Shock absorption during transtibial amputee gait: Does longitudinal prosthetic stiffness play a role?

Erin Boutwell*, Rebecca Stine, Steven Gard

*Corresponding author for this work

Research output: Contribution to journalArticlepeer-review

3 Scopus citations


Background: Reduced-stiffness components are often prescribed in lower-limb prostheses, but their efficacy in augmenting shock absorption has been inconclusive. Objectives: To perform a systematic variation of longitudinal prosthetic stiffness over a wide range of values and to evaluate its effect on shock absorption during gait. Study design: Repeated-measures crossover experiment. Methods: Twelve subjects with a unilateral transtibial amputation walked at normal and fast self-selected speeds. Longitudinal prosthetic stiffness was modified by springs within a shock-absorbing pylon: normal (manufacturer recommended), 75% of normal (medium), 50% of normal (soft), and rigid (displacement blocked). The variables of interest were kinematic (stance-phase knee flexion and pelvic obliquity) and kinetic (prosthetic-side ground reaction force loading peak magnitude and timing). Results: No changes were observed in kinematic measures during gait. A significant difference in peak ground reaction force magnitudes between medium and normal (p = 0.001) during freely selected walking was attributed to modified walking speed (p = 0.008). Ground reaction force peaks were found to be statistically different during fast walking, but only between isolated stiffness conditions. Thus, altering longitudinal prosthesis stiffness produced no appreciable change in gait biomechanics. Conclusion: Prosthesis stiffness does not appear to substantially influence shock absorption in transtibial prosthesis users. Clinical relevance: Varying the level of longitudinal prosthesis stiffness did not meaningfully influence gait biomechanics at self-selected walking speeds. Thus, as currently prescribed within a transtibial prosthesis, adding longitudinal stiffness in isolation may not provide the anticipated shock absorption benefits. Further research into residual limb properties and compensatory mechanisms is needed.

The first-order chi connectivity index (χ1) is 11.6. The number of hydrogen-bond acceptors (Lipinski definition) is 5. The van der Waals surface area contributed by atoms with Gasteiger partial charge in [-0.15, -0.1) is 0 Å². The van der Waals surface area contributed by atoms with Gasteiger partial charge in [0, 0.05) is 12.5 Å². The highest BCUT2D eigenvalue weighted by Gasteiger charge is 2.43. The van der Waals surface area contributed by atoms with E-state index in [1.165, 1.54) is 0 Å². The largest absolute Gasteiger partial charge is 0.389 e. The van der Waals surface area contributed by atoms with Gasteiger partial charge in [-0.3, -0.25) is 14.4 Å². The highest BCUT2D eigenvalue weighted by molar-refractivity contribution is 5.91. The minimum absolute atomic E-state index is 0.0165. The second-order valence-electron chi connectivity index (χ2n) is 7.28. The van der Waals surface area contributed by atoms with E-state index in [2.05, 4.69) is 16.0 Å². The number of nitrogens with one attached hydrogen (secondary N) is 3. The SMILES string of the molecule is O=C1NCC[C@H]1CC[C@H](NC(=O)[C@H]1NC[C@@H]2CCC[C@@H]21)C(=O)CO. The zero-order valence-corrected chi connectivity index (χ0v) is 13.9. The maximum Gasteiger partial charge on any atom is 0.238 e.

Original languageEnglish (US)
Pages (from-to)178-185
Number of pages8
JournalProsthetics and orthotics international
Issue number2
StatePublished - Apr 1 2017


  • Biomechanics of prosthetic/orthotic devices
  • gait analysis
  • testing of prosthetic and orthotic components

ASJC Scopus subject areas

  • Health Professions (miscellaneous)
  • Rehabilitation


Dive into the research topics of 'Shock absorption during transtibial amputee gait: Does longitudinal prosthetic stiffness play a role?'. Together they form a unique fingerprint.

Cite this